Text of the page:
The RI Dept. of Education (RIDE) took control of Providence Schools on Oct. 19, 2019. Since then, the city’s appointed School Board and political leadership have had no formal power or influence over decisions about school staffing, curriculum or overall school strategy and policy.
That was the whole point of the school takeover – the scathing 2019 Johns Hopkins School of Education report on our failing schools pinned blame for chronic failure squarely on the confused and conflictive culture of Providence Schools governance.
But does replacing local elected and appointed officials with state bureaucrats really work? Who has independent oversight authority to identify problems and ensure they are fixed during the takeover? When the takeover ends, how will Providence hold schools accountable in a way that actually supports student success?
The state takeover in October of 2019 aimed to replace a tangle of local authorities with one ultimate decision-maker, the Commissioner of the RI Dept. of Education (RIDE), Angélica Infante-Green. Instead of answering to a locally elected Mayor and City Council, an appointed School Board and a Byzantine “Central Office,” school administrators would now get their marching orders and oversight from RIDE. Commissioner Infante-Green was able to select Harrison Peters, an educator from Florida, as the new Superintendent without the approval of any local body or official.
RIDE’s Turnaround Action Plan (TAP), released in June of 2020, projected steady, statistically measured progress over the next five years. By 2025, according to the plan, Providence Schools would have higher test scores, better-qualified teachers, satisfied parents and successful students.
But before the plan was even complete, schools everywhere had been totally derailed by the COVID pandemic. With limited access to the internet, students in urban districts were particularly hard-hit when in-person classrooms closed in March of 2020.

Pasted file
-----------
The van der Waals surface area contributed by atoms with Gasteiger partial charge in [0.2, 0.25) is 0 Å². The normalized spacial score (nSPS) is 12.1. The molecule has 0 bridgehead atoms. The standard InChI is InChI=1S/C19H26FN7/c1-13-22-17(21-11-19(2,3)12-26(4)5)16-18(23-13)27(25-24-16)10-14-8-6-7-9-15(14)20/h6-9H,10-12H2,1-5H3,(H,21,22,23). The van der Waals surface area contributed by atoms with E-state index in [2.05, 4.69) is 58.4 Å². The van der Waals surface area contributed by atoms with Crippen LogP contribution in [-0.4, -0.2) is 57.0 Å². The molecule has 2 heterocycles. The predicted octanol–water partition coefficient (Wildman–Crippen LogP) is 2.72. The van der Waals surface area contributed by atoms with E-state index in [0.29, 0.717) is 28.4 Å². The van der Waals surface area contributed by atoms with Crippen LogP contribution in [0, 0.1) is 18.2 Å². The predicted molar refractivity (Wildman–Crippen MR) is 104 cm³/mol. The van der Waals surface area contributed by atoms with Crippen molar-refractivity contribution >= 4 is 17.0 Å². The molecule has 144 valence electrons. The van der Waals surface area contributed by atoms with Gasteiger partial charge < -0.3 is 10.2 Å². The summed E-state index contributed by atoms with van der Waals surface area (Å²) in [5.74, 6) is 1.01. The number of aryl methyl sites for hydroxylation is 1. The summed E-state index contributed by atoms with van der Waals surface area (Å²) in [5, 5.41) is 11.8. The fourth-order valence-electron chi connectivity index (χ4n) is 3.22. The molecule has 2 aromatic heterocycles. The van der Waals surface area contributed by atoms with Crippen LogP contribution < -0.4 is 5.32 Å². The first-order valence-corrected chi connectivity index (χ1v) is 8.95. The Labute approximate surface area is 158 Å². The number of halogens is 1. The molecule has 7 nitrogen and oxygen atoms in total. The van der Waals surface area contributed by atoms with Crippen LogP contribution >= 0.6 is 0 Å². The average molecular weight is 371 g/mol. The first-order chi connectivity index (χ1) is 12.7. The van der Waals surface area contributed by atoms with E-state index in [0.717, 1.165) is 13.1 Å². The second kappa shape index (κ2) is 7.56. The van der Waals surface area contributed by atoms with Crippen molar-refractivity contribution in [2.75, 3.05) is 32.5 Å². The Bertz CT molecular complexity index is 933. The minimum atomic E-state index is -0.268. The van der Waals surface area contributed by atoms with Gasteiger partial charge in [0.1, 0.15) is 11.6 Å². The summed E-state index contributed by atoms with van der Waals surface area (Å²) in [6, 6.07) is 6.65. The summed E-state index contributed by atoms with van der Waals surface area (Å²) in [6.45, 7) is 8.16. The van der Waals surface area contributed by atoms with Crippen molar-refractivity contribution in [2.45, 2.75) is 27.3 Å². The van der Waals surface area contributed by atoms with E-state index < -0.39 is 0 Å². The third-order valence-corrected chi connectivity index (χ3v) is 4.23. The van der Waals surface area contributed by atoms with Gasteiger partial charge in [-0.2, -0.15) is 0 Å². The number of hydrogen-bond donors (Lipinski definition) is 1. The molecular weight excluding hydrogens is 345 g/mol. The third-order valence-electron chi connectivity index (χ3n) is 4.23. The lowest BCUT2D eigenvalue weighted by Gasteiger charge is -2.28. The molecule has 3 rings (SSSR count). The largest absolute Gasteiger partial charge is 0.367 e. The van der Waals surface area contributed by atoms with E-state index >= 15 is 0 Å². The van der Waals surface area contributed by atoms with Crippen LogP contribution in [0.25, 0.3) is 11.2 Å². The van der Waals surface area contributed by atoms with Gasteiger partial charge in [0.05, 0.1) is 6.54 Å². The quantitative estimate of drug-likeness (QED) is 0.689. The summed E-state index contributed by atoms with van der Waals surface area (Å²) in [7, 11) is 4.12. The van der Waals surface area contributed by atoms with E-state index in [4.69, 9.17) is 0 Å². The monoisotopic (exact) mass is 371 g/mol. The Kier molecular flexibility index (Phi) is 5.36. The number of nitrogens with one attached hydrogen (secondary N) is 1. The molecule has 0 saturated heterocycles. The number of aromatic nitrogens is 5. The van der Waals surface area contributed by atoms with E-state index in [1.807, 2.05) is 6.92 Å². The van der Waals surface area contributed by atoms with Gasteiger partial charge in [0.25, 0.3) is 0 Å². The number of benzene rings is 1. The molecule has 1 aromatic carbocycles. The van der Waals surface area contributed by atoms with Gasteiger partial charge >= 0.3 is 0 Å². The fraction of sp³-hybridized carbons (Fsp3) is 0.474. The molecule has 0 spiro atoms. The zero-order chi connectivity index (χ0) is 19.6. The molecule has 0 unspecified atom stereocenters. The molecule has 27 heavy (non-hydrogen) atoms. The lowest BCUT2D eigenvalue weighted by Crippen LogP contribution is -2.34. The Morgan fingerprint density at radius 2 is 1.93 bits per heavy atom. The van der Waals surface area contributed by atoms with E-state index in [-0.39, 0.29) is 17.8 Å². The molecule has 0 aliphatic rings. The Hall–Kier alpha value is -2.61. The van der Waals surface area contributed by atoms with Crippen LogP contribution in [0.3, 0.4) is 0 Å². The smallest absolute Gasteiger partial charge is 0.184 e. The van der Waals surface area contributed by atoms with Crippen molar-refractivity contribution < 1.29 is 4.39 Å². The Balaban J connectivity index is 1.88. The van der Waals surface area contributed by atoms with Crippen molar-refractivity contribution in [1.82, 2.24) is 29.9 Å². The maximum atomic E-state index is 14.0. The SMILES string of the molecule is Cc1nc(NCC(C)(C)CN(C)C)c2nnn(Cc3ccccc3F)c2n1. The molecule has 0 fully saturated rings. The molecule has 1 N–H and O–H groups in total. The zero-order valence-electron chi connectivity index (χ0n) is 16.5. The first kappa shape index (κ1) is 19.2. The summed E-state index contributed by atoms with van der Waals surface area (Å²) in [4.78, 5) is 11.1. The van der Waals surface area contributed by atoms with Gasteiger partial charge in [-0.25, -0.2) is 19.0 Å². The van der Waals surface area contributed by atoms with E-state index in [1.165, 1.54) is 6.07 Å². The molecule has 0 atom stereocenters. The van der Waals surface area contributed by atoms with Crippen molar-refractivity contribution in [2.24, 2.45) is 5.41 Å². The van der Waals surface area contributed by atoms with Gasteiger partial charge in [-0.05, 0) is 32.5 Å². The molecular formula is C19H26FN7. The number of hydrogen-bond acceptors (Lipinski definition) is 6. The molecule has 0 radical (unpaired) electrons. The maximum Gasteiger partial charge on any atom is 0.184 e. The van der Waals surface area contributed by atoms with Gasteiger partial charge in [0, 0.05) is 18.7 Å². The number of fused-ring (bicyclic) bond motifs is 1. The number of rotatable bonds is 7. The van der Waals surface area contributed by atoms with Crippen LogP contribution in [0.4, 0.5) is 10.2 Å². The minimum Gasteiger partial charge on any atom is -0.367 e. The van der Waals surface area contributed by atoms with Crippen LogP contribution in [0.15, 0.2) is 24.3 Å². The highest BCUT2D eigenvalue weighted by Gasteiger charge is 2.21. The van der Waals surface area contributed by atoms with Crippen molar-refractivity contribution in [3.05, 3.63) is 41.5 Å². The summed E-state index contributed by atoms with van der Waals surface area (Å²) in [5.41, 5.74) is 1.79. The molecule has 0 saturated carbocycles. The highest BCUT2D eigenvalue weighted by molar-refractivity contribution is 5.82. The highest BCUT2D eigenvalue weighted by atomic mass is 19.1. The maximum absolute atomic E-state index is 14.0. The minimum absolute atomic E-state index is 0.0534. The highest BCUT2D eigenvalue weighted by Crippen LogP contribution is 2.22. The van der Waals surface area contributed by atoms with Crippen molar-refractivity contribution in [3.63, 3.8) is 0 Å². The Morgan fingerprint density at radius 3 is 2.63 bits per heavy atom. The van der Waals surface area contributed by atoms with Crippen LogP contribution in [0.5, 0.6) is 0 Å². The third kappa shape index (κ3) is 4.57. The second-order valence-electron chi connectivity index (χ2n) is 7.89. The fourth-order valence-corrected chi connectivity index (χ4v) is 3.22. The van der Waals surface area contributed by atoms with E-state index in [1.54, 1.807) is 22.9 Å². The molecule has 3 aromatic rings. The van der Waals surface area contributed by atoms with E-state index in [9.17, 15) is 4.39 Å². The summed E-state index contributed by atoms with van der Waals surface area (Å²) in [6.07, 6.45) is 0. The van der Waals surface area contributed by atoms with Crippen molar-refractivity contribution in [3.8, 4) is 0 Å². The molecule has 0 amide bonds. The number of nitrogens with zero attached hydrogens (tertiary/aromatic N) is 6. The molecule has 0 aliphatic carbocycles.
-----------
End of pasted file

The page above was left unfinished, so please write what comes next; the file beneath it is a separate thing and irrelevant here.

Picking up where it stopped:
Instead of rapid gains, Providence Schools, like urban schools everywhere, suffered from higher student and teacher absenteeism, emotional trauma and learning losses. RIDE’s most recent TAP Update from March of this year shows no significant progress in the success criteria set by RIDE across the prior three full school years (2019-20, 2020-21 and 2021-22). In March of 2022 RIDE pushed the TAP completion timeline out two years, to the 2026-2027 school year.
With no gains in the first two years, local leaders began to chafe under RIDE’s rule. They may have surrendered control of the system, but that didn’t stop them from asking questions.
And there were valid questions. New research found that state takeovers of local school districts have not improved student outcomes. Takeovers have been effective at taking political power away from minority-led communities, particularly those with Black leadership, according to Annenberg and another study.
And there were problems in Providence. Politicians howled in May of 2021 when Superintendent Harrison Peters, was paid $161,000 to resign after revelations about physical interactions between one of his top aides and children.
Last year, Sen. Sam Zurier and Rep. Rebecca Kislak, both of Providence, introduced legislation that would have created a new nine-member Board of Trustees with authority over school appointments and policies during the takeover.
Commissioner Infante-Green and Providence Schools Superintendent Javier Montañez pushed back hard. RIDE complained that the proposed bill “adds the exact type of extraneous bureaucracy identified as an issue in the Johns Hopkins report.” The heavily amended bill that eventually passed merely requires RIDE to make quarterly reports on progress, reports it was already committed to producing, to the existing School Board. It also gives the Board an advisory role on senior staff hires.
The officially disempowered Providence School Board began to raise questions of its own. Last year, its youngest member, 20-year old Ty’Relle Stephens, revealed allegations that a program designed to help struggling high school students earn graduation credits was providing unearned credits instead. RIDE’s investigation found no wrongdoing, but also little evidence that students were doing the required work.
As that story unfolded, anonymous informants claiming to be senior level officials at Providence Schools began to share claims that RIDE wasn’t dealing with a hostile work environment and systemic dysfunctions at the Providence Schools central office. After angry exchanges between Superintendent Montañez and the School Board, one Board member resigned, citing the poisonous atmosphere.